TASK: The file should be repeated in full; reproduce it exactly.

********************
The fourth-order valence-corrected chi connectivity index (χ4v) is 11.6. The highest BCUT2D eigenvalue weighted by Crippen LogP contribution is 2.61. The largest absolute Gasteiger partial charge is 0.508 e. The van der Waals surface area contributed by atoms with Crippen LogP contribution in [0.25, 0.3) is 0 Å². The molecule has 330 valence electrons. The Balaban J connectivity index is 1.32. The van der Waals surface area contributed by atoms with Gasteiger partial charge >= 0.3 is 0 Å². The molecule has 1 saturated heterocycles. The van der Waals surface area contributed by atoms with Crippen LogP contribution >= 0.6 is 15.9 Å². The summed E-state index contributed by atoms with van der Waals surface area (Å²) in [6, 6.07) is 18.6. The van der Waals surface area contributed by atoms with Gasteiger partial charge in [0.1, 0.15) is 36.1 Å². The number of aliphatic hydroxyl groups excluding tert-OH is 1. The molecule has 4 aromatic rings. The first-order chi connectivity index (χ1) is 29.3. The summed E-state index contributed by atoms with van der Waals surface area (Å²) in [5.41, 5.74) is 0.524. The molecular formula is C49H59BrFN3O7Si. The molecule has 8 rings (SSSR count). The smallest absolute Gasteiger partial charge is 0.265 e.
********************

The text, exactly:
The fourth-order valence-corrected chi connectivity index (χ4v) is 11.6. The highest BCUT2D eigenvalue weighted by Crippen LogP contribution is 2.61. The largest absolute Gasteiger partial charge is 0.508 e. The van der Waals surface area contributed by atoms with Crippen LogP contribution in [0.25, 0.3) is 0 Å². The molecule has 330 valence electrons. The Balaban J connectivity index is 1.32. The van der Waals surface area contributed by atoms with Gasteiger partial charge >= 0.3 is 0 Å². The molecule has 1 saturated heterocycles. The van der Waals surface area contributed by atoms with Crippen LogP contribution >= 0.6 is 15.9 Å². The summed E-state index contributed by atoms with van der Waals surface area (Å²) in [6, 6.07) is 18.6. The van der Waals surface area contributed by atoms with Gasteiger partial charge in [0.1, 0.15) is 36.1 Å². The number of aliphatic hydroxyl groups excluding tert-OH is 1. The molecule has 4 aromatic rings. The first-order chi connectivity index (χ1) is 29.3. The summed E-state index contributed by atoms with van der Waals surface area (Å²) in [5.41, 5.74) is 0.524. The molecular formula is C49H59BrFN3O7Si. The molecule has 8 rings (SSSR count). The smallest absolute Gasteiger partial charge is 0.265 e.